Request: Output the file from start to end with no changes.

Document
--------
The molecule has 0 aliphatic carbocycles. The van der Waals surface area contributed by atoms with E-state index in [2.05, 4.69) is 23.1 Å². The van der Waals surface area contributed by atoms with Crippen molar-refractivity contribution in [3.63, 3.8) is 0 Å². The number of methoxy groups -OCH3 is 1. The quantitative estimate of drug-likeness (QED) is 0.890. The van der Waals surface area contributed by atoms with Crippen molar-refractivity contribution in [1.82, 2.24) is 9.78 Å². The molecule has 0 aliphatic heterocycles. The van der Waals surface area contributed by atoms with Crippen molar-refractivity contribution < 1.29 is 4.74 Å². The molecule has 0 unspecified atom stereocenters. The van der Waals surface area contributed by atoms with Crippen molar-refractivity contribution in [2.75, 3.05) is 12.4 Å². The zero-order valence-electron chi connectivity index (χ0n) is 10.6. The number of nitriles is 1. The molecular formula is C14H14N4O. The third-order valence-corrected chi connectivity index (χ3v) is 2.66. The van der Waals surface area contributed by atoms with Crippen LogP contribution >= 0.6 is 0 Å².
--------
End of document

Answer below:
The molecule has 0 aliphatic carbocycles. The van der Waals surface area contributed by atoms with E-state index in [2.05, 4.69) is 23.1 Å². The van der Waals surface area contributed by atoms with Crippen molar-refractivity contribution in [3.63, 3.8) is 0 Å². The number of methoxy groups -OCH3 is 1. The quantitative estimate of drug-likeness (QED) is 0.890. The van der Waals surface area contributed by atoms with Crippen molar-refractivity contribution in [1.82, 2.24) is 9.78 Å². The molecule has 0 aliphatic heterocycles. The van der Waals surface area contributed by atoms with Crippen molar-refractivity contribution < 1.29 is 4.74 Å². The molecule has 0 unspecified atom stereocenters. The van der Waals surface area contributed by atoms with Crippen molar-refractivity contribution in [2.75, 3.05) is 12.4 Å². The zero-order valence-electron chi connectivity index (χ0n) is 10.6. The number of nitriles is 1. The molecular formula is C14H14N4O. The third-order valence-corrected chi connectivity index (χ3v) is 2.66. The van der Waals surface area contributed by atoms with Crippen LogP contribution >= 0.6 is 0 Å².